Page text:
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New York Mayor Eric Adams (Photo: Courtesy)
New York Mayor Eric Adams (Photo: Courtesy)
New York Mayor Eric Adams (Photo: Courtesy)


Population Shifts Lead To Increasing Number Of Black U.S. Mayors

By Rosaland Tyler
Associate Editor
New Journal and Guide

Many African American mayors were sworn into office in large and small cities and towns in January 2022, at a time when census records show white populations are declining.

In major cities, New York Mayor Eric Adams raised his right hand and was sworn into office in a Times Square ceremony on Jan. 1. Atlanta Mayor Andre Dickens was sworn in Jan. 3, Vivian McKenzie was sworn in as the mayor of Peekskill, N.Y. on New Year’s Day. Warner Robins, Ga. Mayor LaRhonda Patrick became the first female and African American to be sworn into office as mayor on Jan. 1. In Buffalo, Byron Brown was recently sworn into office for his fifth term.

But before you read about other new mayors of color, consider this. ” The white, non-Hispanic population. . . decreased by 8.6% since 2010, according to the new data from the 2020 census. The U.S. is now 57.8% white, 18.7% Hispanic, 12.4% Black and 6% Asian,” USA Today reported in an August 2021 report.

“Black or African American populations were dominant in parts of the South, while Hispanic or Latino residents were most prevalent in the Southwest and West,” USA Today noted. “Native Americans were predominant in places where there are tribal lands in parts of Alaska, the Southwest, and Midwest.”

This means surging demographic shifts are happening right now. You can no longer turn a blind eye to the surge in the Hispanic or Latino population–which are the second-most prevalent group spanning the entire continental United States. That covers many counties in every region, census officials noted in a recent release.

This means the math explains why numerous African American mayors raised their right hand and were sworn into office throughout the USA.

For example, Pittsburgh Mayor Ed Gainey was sworn in as the first African Mayor on Jan 2, 2022. Melvin Carter was sworn into his second term as mayor of St. Paul, Minn., four years after being elected the first African American mayor in the city’s history.

Ken Welch, the first African American to be elected mayor of St. Petersburg, was not sworn into office due to the pandemic but assumed office online on Jan. 10. Durham Mayor Elaine O’Neal was sworn in as mayor of Durham, N.C. on December, 6, 2021. She is the city’s first African American female mayor. Other African American mayors are City Hall fixtures such as Chicago Mayor Lori Lightfoot elected in 2019. Washington, D.C. Mayor Muriel Bowser was elected in 2015. Birmingham Mayor Randall Woodin was elected in 2017.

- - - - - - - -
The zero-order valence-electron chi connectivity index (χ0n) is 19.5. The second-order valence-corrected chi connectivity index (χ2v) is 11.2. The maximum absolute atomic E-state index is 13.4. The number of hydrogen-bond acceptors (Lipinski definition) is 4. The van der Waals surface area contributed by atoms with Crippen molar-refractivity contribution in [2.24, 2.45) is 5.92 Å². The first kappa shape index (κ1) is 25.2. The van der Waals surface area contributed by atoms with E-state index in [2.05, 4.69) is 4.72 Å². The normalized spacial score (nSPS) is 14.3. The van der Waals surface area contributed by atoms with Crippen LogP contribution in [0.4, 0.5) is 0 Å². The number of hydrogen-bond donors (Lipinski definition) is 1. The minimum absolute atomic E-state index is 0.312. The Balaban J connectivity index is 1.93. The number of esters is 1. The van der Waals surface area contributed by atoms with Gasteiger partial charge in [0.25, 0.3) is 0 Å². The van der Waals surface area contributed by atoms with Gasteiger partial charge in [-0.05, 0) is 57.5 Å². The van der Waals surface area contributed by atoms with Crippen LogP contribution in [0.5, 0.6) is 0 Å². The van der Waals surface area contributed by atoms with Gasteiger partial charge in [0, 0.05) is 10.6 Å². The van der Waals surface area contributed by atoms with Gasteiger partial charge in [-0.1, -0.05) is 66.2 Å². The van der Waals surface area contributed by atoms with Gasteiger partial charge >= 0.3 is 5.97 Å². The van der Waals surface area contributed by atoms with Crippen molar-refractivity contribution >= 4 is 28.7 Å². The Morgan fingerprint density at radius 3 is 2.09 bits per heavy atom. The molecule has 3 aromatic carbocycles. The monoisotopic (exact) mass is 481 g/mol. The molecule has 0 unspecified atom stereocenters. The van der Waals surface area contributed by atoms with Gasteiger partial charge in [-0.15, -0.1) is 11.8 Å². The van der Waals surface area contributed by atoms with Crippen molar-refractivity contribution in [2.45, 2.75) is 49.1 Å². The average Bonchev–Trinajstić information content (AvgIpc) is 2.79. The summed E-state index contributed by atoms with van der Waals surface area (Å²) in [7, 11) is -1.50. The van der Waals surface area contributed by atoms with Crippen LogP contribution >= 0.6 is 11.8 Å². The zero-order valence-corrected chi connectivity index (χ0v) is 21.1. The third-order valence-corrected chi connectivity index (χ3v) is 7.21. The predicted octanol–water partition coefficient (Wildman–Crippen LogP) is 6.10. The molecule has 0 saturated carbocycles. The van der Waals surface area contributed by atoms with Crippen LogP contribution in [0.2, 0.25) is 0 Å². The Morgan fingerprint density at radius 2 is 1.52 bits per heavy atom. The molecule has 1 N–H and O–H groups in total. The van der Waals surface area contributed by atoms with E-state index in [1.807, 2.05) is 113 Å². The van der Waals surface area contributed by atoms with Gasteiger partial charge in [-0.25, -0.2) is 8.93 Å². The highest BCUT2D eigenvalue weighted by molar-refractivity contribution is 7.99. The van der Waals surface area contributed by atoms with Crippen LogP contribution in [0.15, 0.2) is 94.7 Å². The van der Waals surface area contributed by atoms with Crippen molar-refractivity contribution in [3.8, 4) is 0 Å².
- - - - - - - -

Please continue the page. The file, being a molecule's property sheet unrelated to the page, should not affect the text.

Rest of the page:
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This is the bottom line.

Census data shows that the nation’s population is turning dark. Estimates show that nearly four of 10 Americans identify with a race or ethnic group other than white, and suggest that the 2010 to 2020 decade will be the first in the nation’s history in which the white population declined in numbers.

The Bookings Institute focused on this trend years ago. Since 2010, “As of 2019, 27 of the 100 largest metropolitan areas have minority-white populations, including the major metropolises of New York, Los Angeles, Washington, D.C., and Miami—as well as Dallas, Atlanta, and Orlando, Fla., which reached this status by 2010.”

This means more African American mayors are in office because the white population declined from 2016 and 2019. Specifically, the white population declined from 197,845,666 to 197,309,822, in yearly amounts of -97,507, -212,957 and -225,380. This three-year loss of over a half-million whites was enough to counter gains earlier in the decade, in total yielding a loss of white U.S. residents from 2010 to 2019,” census data noted.

This means that in the past nine years, more mayors of color raised their right hand at an inauguration ceremony and were sworn into office in the USA because people of color continue to outnumber white.. There is no evidence that the present demographic trends will slow down, be stopped or reversed unless significant policy changes are implemented.

Republicans are less likely to accept demographic shifts. So records explain why about a third of Republicans and GOP-leaning independents (34 percent) say the decline of the white share of the population is bad for society, including 38 percent of conservative Republicans and 26 percent of moderate and liberal Republicans. Few Republicans (5 percent) say it is good for society, according to The Pew Research Center

In other words, the demographic shift is a fact of life but some Republicans refuse to accept the facts. The greatest winners of the demographic shift are African American females who lead eight of the nation’s 100 largest cities. Black female mayors hold office in eight of the 100 cities with the largest populations in the United States, according to data from the Center for American Women and Politics.

If you are thinking of running for mayor, look at the shifting demographics in California, Maryland and New Jersey. These states saw the second greatest white population decrease (-8% each). West Virginia, Illinois and Mississippi were the only states to see their total population decrease along with its non-Hispanic white population.

According to the Pew Research Center, “Only 15 states and the District of Columbia saw increases in their non-Hispanic White populations from 2010 to 2020, with the largest coming in D.C. (+25%), Utah (+11%) and Idaho (+10%).”

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